During the elections that fall, such restructuring took center stage in debates. The debates had two primary tickets—Aliesa Bahri ’22 and Reilly Johnson ’22 versus Abey Philip ’22 and Matt Murillo ’22, with Carlos Brown ’23 running solely for vice president. In addition to issues such as YCC senate reform and failures of Yale Mental Health and Counseling, candidates discussed defunding the Yale Police Department, sexual assault prevention, endeavours taken by the Endowment Justice Coalition to divest Yale from Puerto Rican debt, expanding Yale Health coverage, and whether or not candidate experience was important in determining who to vote for.
This election witnessed the violation of election rules on the part of the Bahri-Johnson ticket. Opponents Philip and Murillo reported the ticket to the Council Elections Committee for sending a mass email to a sorority panlist on Sept. 17., which exceeded the maximum number of people a candidate could email at once. This violation was not the first for the Bahri-Johnson ticket; Bahri had previously posted her campaign flyer on the YCC’s official instagram page. While the first incident was deemed an accident by the CEC and no disciplinary measures were taken, both Bahri and Johnson were docked 55 points as a result of the second transgression.
The Bahri-Johnson ticket won, with Bahri receiving 64.17 percent of the vote and becoming the fourth female YCC president in the prior two decades, while Johnson won 44.36 percent of the vote.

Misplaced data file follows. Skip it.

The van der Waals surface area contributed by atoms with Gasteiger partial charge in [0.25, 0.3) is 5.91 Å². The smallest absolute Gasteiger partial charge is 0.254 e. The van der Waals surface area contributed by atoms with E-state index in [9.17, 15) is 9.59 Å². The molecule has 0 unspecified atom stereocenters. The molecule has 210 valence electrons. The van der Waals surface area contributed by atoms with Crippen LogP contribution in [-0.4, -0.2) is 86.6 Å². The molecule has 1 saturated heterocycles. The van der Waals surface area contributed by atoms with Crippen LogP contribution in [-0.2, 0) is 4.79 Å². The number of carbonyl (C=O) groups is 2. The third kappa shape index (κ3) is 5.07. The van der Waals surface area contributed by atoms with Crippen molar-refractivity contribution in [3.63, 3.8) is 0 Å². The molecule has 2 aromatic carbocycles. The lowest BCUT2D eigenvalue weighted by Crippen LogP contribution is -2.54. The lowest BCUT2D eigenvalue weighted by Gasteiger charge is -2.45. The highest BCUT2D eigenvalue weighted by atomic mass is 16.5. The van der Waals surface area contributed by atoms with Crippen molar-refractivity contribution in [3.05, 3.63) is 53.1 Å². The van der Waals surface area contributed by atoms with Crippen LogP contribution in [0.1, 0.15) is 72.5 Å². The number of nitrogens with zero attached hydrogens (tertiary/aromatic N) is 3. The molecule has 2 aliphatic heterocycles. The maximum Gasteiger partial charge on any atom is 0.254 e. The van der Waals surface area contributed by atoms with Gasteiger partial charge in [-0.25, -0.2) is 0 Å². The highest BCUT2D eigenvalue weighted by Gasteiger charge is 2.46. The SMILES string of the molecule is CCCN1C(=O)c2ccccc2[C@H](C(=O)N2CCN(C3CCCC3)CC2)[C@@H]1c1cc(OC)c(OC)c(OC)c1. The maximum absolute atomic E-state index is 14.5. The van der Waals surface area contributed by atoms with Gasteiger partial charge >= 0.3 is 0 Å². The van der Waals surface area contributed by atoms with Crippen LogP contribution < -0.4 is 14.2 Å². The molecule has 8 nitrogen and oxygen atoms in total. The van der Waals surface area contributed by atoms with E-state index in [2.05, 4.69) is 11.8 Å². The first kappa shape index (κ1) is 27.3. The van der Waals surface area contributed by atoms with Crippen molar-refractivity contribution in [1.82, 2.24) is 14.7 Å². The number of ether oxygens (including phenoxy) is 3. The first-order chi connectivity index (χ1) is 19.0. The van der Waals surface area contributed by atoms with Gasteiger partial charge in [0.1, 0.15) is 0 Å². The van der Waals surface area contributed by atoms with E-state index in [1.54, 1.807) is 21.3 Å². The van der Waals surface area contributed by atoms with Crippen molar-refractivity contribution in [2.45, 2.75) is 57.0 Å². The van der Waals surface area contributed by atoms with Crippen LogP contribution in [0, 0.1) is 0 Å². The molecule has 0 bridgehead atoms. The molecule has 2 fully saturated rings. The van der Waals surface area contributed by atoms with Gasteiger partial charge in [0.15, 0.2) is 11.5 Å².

“While we are bracing ourselves for the challenges we’ll face ahead in leading students through this pandemic, we are grateful that we have one another and so many of our peers to lean on,” Bahri told the News. “YCC is about stepping up for one another in difficult times and making a difference in our communities. For those who want to be active changemakers within the YCC, you will always be welcome on this team.”This executive board only had a few months to serve, however, as the YCC had to get back on-track with regular spring-time voting. In April 2021, the student body voted yet again for the next YCC executive board, this time electing Bayan Galal ’23 as president and Zoe Hsu ’24 as vice president.
Similar to the April 2021 election, this election cycle was plagued with technical issues, typical of the return to in-person learning, as well as minor campaign guideline violations. Missteps included one candidate hanging up posters that exceed poster sizing guidelines, another candidate sending emails to more students than the guidelines allowed—resulting in said candidate being docked 10 points during the election—and a third student failing to reveal that an email sent was promotional for their campaign. In the end, however, the elections were successful and the colleges and first-year class did have YCC representatives in the 2021-22 school year.
After a tumultuous few years, the class of ’22 is leaving the YCC with another first: the first Black woman president. While Greene made YCC history as the first Black president, Leleda Beraki ’24, with Iris Li ’24 as vice president. This uncontested election had record-low voter turnout; despite there being 6,000 students in Yale College, Beraki needed only 615 votes to be elected, compared to Galal’s 1,131 and Bahri’s 1,694. Despite this, however, Beraki is hopeful that her tenure will increase student connection with the YCC and is excited to work with student organizations.
“Being the first Black woman in this space means the absolute world to me,” Beraki said. “It’s an opportunity to uplift often drowned out voices on campus, but also use my background and experiences to reshape the YCC. I know how much it would’ve meant to see someone like me in this position as a kid, and I am literally shocked that I could be that person for someone else.”
While the class of 2022 finishes up their time at Yale this week, the Yale College Council, founded in 1972, celebrates its 50th year.